The collection of waste from non-captive customers, on the other hand, is mostly privately operated and profits of private investors depend on the volume of waste collected. In order to increase profits, these collectors would be stimulated by a financial mechanism to collect more waste.
Consumption. Tariffs for captive waste collection are non-quantity based. Hence, in theory these consumers do not have an economic incentive to reduce their waste production. Despite the fact that recycling rates in the Netherlandsin particular of glass and paper-are already high, experiments with quantitybased tariffs for households show that the quantity of waste sent for final disposal can still be reduced significantly. In 1994, it was estimated on the basis of the preliminary data of several pilot projects that a reduction of 50-70% of household waste sent for final disposal could be obtained as a result of providing new possibilities for separate collection, in particular of organic waste, in combination with quantity-based tariffs (IPH, 1994). More recent figures are less optimistic, but nevertheless show a range of 15-60% waste reduction (IPH, 1995). Non-captive consumers, generally larger enterprises and industry, already pay per unit.

The Electricity Sector
In the nineteenth century, some private companies in the Netherlands started with electricity supply on a very limited scale. Similarly to the waste sector, municipalities took over the initiative as soon as the importance of this infrastructural network for the public was realized. Many local and regional networks developed, which in the 1950s were connected to form one national grid (Tellegen et al., 1996). Over the last decades a continuous process of reorganization took place in Dutch electricity supply, of which the most important features were the ever increasing scales of organizations as a result of mergers, the formal unbundling of generation and distribution in 1989, and the present gradual liberalization of the market.
Demand management became a policy item in 1973, when the first comprehensive energy policy plan was published. In recent years, distribution companies became the main actors responsible for these demand reduction activities. Despite some undoubted successes, electricity demand in the Netherlands continues to rise. Over the last 10 years, electricity demand via the national grid has risen from under 60 TWh/annum in 1986 to almost 80 TWh in 1996 (Sep, 1997). Generation. Like incinerators in the waste sector, electricity generators do have high investment costs which require full operation of built generation capacity. For instance, UNA, one of the four Dutch generation companies, invested 356 million Dutch guilders in 1995 to build just three new plants (UNA, 1996).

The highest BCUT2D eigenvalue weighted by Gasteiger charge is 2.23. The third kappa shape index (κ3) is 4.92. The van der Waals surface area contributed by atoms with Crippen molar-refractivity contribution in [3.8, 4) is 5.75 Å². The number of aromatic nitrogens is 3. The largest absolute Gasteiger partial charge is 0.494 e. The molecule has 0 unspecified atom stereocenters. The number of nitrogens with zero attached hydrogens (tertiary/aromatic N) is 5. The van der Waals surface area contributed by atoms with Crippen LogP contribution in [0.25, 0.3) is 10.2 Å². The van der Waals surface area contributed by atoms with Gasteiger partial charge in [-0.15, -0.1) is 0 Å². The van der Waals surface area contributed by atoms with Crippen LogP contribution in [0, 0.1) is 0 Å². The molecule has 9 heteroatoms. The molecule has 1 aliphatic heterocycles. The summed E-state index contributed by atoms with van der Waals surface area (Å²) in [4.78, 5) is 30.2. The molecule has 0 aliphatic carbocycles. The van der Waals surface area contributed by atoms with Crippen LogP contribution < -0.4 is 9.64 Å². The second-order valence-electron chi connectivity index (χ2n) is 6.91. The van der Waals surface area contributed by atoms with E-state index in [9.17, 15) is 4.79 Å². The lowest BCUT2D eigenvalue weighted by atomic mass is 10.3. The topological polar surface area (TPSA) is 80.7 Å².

In recent years, the four electricity generating companies in the Netherlands have made large efforts to reduce emissions. An improvement of conversion efficiency, which is also in their own economic interest, has contributed to emission reduction as well. Nevertheless generators still have an interest in selling more electricity, since their receipts are based on the number of kWh actually supplied to distribution utilities. In the past, this was of less importance since, due to the monopoly situation (from which only very large consumers were excluded), all costs could easily be passed on to the distributors who, in turn, charged the captive consumers. However, since the 1980s, the pressure on the net profit of the generation companies is growing, in particular due to the boom of combined heat and power installations owned by industrial endusers-even more so, since the coming liberalization of the European electricity market requires a higher solvency of generators than so far. A reduction of this pressure can be obtained on the one hand by reducing costs, on the other hand by trying to increase sales. Of the four central power producers in the Netherlands, UNA was the only company that managed to increase electricity sales in 1995. It was also this company that saw net profit increase by the highest percentage: 22% (UNA/EPON/EPZ/EZH, 1996).
Transmission. The organization responsible for operating the transmission network acts as an intermediary between power production and the supply of electricity to end-users. The tariff system for transmission is complicated, but in essence the operator buys electricity from the four generation companies and sells it to distributors, adding its own operational and transmission costs. In this way, the profits of transmission are directly linked to the number of units transmitted. This relationship is even more evident as the transmission organization in the Netherlands is also responsible for power production planning.